A failure analysis of more than 7,000 breast-cancer deaths published online by the journal Cancer has found that 71 percent of the confirmed breast cancer deaths occurred in the 20 percent of the study population that did not receive regular mammograms. In addition, the women who died tended to be younger. Half of the breast cancer deaths occurred in women under the age of 50, while only 13 percent were in women ages 70 or older.
Because the influential U.S. Preventive Services Task Force in 2009 issued a controversial recommendation that women without other risk factors could wait until 50 to start breast cancer screening, the ACR and Society of Breast Imaging (SBI) issued a statement underlining the study’s findings about the need for greater use of annual mammography in women ages 40-49.
“These findings should quiet those who argue that women age 40 to 49 do not need regular mammography screening. In fact, these women need annual screening – as do all women 40 and older. This is the message physicians should be promoting,” said Barbara S. Monsees, MD, FACR, chair of the ACR Breast Imaging Commission, in the statement
The study by Harvard Medical School researchers examined the records of 7,301 patients with invasive breast cancer diagnosed between 1990 and 1999 at Partners HealthCare hospitals and followed them through 2007, analyzing demographics, mammography use, surgical and pathology reports and recurrence and death dates to discover correlations.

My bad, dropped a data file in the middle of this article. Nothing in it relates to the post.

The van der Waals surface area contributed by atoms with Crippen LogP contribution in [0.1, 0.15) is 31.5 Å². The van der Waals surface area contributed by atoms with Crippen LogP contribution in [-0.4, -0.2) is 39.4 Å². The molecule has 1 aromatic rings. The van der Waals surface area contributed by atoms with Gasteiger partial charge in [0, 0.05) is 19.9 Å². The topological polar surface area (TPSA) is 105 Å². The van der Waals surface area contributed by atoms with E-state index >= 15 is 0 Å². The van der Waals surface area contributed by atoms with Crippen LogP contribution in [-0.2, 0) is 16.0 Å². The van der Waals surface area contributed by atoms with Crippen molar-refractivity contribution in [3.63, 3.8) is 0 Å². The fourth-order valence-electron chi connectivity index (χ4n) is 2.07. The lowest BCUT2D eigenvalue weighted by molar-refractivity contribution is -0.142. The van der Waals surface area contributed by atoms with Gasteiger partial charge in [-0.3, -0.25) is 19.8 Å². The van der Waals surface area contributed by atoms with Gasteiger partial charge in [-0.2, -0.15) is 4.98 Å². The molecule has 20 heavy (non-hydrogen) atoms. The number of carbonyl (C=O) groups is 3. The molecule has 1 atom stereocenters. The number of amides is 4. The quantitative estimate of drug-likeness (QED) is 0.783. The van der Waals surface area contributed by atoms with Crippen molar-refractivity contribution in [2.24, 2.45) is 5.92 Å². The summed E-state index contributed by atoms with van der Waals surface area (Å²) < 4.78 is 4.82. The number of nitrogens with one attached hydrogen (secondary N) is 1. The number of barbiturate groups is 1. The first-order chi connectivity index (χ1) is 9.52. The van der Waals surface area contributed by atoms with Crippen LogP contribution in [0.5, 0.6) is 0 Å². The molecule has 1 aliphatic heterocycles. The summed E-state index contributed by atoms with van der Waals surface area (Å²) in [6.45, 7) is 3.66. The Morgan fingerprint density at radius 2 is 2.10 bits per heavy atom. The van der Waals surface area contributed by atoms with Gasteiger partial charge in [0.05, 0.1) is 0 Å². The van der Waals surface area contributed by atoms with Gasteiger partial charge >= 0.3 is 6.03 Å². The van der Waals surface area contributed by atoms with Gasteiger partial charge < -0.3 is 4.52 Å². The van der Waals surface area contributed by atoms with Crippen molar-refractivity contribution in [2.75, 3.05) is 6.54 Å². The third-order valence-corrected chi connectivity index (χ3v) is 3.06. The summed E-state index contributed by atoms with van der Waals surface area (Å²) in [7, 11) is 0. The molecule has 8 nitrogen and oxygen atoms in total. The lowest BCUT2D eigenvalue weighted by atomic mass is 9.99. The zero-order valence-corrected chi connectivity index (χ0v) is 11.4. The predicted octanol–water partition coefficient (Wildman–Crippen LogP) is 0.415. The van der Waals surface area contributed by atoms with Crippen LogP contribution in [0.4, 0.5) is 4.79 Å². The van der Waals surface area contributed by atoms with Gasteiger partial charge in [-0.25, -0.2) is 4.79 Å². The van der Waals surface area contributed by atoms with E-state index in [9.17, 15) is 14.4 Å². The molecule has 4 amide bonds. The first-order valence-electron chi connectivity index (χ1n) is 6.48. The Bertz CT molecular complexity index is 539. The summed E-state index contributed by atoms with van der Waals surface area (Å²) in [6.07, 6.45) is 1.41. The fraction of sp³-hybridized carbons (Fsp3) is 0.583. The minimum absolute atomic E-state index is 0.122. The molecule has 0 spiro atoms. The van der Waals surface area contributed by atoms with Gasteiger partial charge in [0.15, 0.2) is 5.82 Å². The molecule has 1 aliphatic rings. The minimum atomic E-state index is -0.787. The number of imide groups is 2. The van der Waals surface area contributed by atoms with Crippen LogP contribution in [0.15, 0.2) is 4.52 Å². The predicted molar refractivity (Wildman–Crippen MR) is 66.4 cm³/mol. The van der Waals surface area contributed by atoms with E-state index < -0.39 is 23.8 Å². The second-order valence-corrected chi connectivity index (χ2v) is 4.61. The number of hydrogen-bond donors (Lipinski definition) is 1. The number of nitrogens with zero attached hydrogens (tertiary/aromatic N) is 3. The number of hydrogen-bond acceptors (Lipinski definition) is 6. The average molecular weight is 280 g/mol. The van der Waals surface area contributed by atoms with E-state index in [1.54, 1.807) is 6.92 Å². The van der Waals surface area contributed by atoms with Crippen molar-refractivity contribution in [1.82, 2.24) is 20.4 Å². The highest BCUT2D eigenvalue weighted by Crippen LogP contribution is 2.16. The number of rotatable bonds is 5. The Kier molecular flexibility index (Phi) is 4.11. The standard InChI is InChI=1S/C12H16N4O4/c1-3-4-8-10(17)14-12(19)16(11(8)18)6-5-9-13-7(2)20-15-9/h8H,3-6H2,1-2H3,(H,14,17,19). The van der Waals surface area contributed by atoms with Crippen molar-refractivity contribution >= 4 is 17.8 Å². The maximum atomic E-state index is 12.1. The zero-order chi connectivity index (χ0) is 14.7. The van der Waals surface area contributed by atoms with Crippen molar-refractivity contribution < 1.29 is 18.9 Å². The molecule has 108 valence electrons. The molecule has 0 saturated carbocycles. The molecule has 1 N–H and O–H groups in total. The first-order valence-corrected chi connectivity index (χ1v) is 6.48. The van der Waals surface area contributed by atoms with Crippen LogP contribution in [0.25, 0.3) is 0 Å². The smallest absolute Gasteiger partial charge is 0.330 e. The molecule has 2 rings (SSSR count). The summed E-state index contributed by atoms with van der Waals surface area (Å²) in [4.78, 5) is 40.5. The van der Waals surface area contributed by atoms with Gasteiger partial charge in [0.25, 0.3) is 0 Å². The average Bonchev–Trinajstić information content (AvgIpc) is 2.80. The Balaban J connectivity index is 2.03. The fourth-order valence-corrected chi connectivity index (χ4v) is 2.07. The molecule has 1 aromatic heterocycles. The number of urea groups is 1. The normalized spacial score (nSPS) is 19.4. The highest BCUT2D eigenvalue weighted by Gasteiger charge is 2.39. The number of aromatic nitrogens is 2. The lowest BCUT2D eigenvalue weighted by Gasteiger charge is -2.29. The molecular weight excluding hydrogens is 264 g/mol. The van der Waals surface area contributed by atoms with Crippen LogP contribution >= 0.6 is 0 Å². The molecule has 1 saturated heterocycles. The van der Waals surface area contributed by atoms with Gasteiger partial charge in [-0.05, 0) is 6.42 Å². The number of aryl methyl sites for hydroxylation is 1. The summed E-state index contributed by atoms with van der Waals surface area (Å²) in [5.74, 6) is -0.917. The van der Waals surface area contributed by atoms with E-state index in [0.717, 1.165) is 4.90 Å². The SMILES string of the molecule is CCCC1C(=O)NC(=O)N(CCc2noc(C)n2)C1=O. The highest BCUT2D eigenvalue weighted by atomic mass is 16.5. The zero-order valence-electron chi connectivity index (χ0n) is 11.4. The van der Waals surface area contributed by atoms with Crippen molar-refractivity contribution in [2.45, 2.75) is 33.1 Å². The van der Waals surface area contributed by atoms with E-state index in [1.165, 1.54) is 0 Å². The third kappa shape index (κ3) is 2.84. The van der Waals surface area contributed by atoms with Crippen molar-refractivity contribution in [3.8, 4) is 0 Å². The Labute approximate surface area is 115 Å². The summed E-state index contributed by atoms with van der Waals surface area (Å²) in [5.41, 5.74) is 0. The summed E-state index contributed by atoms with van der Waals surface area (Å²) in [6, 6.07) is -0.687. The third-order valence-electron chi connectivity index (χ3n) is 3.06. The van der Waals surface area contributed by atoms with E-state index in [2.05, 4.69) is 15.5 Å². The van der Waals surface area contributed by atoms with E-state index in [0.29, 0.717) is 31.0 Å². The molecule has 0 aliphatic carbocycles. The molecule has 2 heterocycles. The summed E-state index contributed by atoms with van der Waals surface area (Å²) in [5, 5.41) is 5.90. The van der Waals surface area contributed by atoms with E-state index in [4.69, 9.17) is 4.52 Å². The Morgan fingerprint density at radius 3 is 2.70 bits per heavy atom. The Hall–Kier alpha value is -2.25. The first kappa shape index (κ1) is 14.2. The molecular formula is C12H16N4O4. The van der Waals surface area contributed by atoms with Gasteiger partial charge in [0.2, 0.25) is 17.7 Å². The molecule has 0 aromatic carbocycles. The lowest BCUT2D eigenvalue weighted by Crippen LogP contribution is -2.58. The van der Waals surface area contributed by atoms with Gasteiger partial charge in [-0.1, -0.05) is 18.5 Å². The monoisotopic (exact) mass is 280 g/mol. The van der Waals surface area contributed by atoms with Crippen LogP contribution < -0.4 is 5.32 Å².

A failure analysis is different than other studies that have examined the relative value of breast cancer screening because this type of analysis looks specifically at cases where the patient died in order to find clues to what might improve survival rates in the future.
In the study, the median age for women who died of breast cancer was 49. For those dying of any other cause, the median age at diagnosis was 72. Therefore, screening women under 50 annually might save more lives because while breast cancer is rarer in younger women, when it occurs, it is often faster growing and, as the study showed, more deadly.
Because of greater use of screening and better treatments, breast cancer mortality has been on steady decline (about 2 percent per year) in the last two decades, according to the ACR. “With more prevalent screening, especially in younger women, the study suggests that breast cancer mortality could decrease to much less than 10 percent overall in the next ten years, and perhaps to as low as 5 percent overall by 2030,” the ACR stated.